Missouri Republicans are pushing for a measure to expand early voting in the state. The move seems like a departure from the nationwide, GOP-led effort to shrink the window of time voters have access to the polls, but Democrats say it's more of the same. The measure from Missouri's Republicans, who in May failed to amend the state's constitution to implement stricter voter ID requirements, comes at the same time as a citizen-led ballot measure that would expand early voting significantly. State GOPers say their version, which expands early voting by a much smaller amount and includes restrictions, will combat voter fraud and help voters make up their minds. But critics say the Republican-backed measure excludes days when working families and African American voters are more likely to hit the polls.
The hullabaloo started after Martin Luther King Jr. Day, when volunteers such as Greg Oelke, a retired pipefitter in Missouri, gathered signatures to place an initiative on the ballot that would give voters six extra weeks to get to the polls at multiple locations and provide time to vote on the weekends. Oelke, who often worked overtime on construction projects both in and out of Missouri, collected signatures around Springfield because he said it was hard for him to make it to the polls on Election Day. "Early voting is an issue that really means a lot to me," he told Missouri Jobs With Justice, a group that helped organize the petition drive.
In early May, after hundreds of volunteers collected signatures in church basements and break rooms, citizens delivered a petition with more than 300,000 signatures to Missouri's secretary of state, whose office has until August to verify the signatures and decide whether to place the measure on the November ballot. But Missouri Republicans won't let that happen without a fight.
On April 1, a couple months after the petition drive had begun, Rep. Tony Dugger (R-Hartville) sponsored a competing measure. In May, the GOP-led House passed a version of the bill that expands early voting by six days—excluding the weekend—to a limited number of polling places, while also prohibiting same-day voter registration. If the citizens' initiative is approved, both measures will appear on the ballot in November. "The testimony in the Legislature in favor of the sham early voting bill was actually testimony against early voting," says Lara Granich, the director of Missouri Jobs With Justice. "That makes the real motivation behind it clear. They want it to be more difficult for folks to vote."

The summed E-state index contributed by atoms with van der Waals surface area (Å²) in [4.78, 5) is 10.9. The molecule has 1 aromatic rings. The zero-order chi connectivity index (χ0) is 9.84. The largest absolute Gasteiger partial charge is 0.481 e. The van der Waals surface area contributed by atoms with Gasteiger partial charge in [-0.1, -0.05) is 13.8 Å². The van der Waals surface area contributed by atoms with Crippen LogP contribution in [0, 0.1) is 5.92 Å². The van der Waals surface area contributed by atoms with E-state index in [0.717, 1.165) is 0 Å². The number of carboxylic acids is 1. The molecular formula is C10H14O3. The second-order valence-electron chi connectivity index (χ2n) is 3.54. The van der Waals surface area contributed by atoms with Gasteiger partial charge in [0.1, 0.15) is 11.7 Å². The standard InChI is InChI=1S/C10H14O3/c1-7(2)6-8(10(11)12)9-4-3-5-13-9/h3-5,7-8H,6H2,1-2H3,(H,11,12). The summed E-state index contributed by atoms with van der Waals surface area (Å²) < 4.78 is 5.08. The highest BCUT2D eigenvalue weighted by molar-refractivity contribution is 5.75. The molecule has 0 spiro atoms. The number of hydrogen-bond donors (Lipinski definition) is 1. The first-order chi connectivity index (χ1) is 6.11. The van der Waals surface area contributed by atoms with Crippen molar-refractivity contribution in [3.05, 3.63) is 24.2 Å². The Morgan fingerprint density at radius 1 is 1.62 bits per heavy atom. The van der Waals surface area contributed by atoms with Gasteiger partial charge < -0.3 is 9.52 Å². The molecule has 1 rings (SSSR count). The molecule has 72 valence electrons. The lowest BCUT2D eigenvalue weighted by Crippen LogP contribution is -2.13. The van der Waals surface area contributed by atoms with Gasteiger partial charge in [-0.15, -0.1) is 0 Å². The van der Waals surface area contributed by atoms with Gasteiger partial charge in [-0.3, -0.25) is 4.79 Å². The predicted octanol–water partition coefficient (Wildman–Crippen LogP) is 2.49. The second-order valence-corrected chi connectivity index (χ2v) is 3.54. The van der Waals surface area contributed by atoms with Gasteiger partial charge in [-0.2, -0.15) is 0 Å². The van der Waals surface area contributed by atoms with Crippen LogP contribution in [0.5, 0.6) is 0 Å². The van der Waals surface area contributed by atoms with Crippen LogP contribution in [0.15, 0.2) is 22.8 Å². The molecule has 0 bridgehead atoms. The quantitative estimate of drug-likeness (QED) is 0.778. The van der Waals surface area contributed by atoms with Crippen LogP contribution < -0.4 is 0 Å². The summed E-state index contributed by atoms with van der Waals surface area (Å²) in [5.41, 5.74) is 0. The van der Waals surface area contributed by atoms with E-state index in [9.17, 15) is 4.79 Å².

GOP-led legislatures in other key swing states, including Ohio, North Carolina, and Wisconsin, have all recently advanced measures to cut down on early voting. Democrats contend that Republicans target early voting because people who utilize it—low-income voters and minority voters—tend to also vote Democrat, a perception fueled by President Obama success with early voters, the Associated Press notes.
Republicans have offered different theories as to why six days of early voting makes more sense than six weeks. Last week, state Rep. Paul Curtman (R-Pacific) told the Missourian that six weeks of early voting would give voters too much time to commit voter fraud. (Between 2000 and 2010, there were 13 credible cases of in-person voter impersonation nationwide.) State Sen. Brian Nieves (R-Washington) said that six weeks of early voting "invites and begs" voter fraud, because it's not uncommon for people to lie about their addresses, or to have people vote who are not registered. Mother Jones reached out to both Curtman and Nieves for information about documented voter fraud cases in Missouri, but did not receive a response.
Dugger, who introduced the measure, did not comment on the voter fraud allegations. He told Mother Jones that six weeks of early voting is too much because voters who cast a ballot early might end up changing their minds by Election Day. "I don't want anyone to feel as if they wasted their their vote," he says, noting that keeping the polls open for six weeks is a financial burden. "I think six days is a reasonable step."
Granich argues that "if you are juggling two jobs and a family, six more days of bankers' hours does nothing for you. This is really a cynical attempt to confuse voters." Denise Lieberman, senior attorney at the Advancement Project, says that other states have demonstrated that early voting makes voting significantly more accessible, and voters aren't required to vote early. As for the argument that early voting could promote voter fraud, she says, "I find it flabbergasting."